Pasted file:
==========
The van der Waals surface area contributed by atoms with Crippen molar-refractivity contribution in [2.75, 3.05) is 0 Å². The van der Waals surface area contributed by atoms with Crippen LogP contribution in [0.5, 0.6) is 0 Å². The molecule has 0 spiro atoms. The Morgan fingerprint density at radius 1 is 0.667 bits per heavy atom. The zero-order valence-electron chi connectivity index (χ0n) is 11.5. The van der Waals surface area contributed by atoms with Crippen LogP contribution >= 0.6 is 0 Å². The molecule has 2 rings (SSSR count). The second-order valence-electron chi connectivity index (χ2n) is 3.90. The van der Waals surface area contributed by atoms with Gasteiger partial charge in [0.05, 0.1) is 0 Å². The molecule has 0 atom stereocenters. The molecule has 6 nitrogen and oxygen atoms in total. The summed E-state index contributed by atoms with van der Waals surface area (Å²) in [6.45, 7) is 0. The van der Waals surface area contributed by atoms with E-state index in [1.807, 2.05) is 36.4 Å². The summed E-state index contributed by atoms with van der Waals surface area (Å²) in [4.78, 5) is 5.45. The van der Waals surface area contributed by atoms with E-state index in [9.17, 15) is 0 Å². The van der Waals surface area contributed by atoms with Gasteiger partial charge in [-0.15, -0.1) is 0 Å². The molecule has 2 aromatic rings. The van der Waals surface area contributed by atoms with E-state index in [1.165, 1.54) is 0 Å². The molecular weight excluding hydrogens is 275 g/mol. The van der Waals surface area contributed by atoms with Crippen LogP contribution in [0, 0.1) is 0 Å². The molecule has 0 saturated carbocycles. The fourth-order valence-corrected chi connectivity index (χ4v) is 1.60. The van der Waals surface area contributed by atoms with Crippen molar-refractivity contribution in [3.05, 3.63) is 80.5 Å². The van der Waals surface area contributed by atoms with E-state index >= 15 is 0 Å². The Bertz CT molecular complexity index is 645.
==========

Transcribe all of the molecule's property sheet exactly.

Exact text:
The van der Waals surface area contributed by atoms with Crippen molar-refractivity contribution in [2.75, 3.05) is 0 Å². The van der Waals surface area contributed by atoms with Crippen LogP contribution in [0.5, 0.6) is 0 Å². The molecule has 0 spiro atoms. The Morgan fingerprint density at radius 1 is 0.667 bits per heavy atom. The zero-order valence-electron chi connectivity index (χ0n) is 11.5. The van der Waals surface area contributed by atoms with Crippen LogP contribution >= 0.6 is 0 Å². The molecule has 2 rings (SSSR count). The second-order valence-electron chi connectivity index (χ2n) is 3.90. The van der Waals surface area contributed by atoms with Gasteiger partial charge in [0.05, 0.1) is 0 Å². The molecule has 0 atom stereocenters. The molecule has 6 nitrogen and oxygen atoms in total. The summed E-state index contributed by atoms with van der Waals surface area (Å²) in [6.45, 7) is 0. The van der Waals surface area contributed by atoms with E-state index in [1.807, 2.05) is 36.4 Å². The summed E-state index contributed by atoms with van der Waals surface area (Å²) in [4.78, 5) is 5.45. The van der Waals surface area contributed by atoms with E-state index in [9.17, 15) is 0 Å². The van der Waals surface area contributed by atoms with Gasteiger partial charge in [-0.15, -0.1) is 0 Å². The molecule has 2 aromatic rings. The van der Waals surface area contributed by atoms with E-state index in [1.165, 1.54) is 0 Å². The molecular weight excluding hydrogens is 275 g/mol. The van der Waals surface area contributed by atoms with Crippen LogP contribution in [0, 0.1) is 0 Å². The molecule has 0 saturated carbocycles. The fourth-order valence-corrected chi connectivity index (χ4v) is 1.60. The van der Waals surface area contributed by atoms with Crippen molar-refractivity contribution in [3.05, 3.63) is 80.5 Å². The van der Waals surface area contributed by atoms with E-state index >= 15 is 0 Å². The Bertz CT molecular complexity index is 645.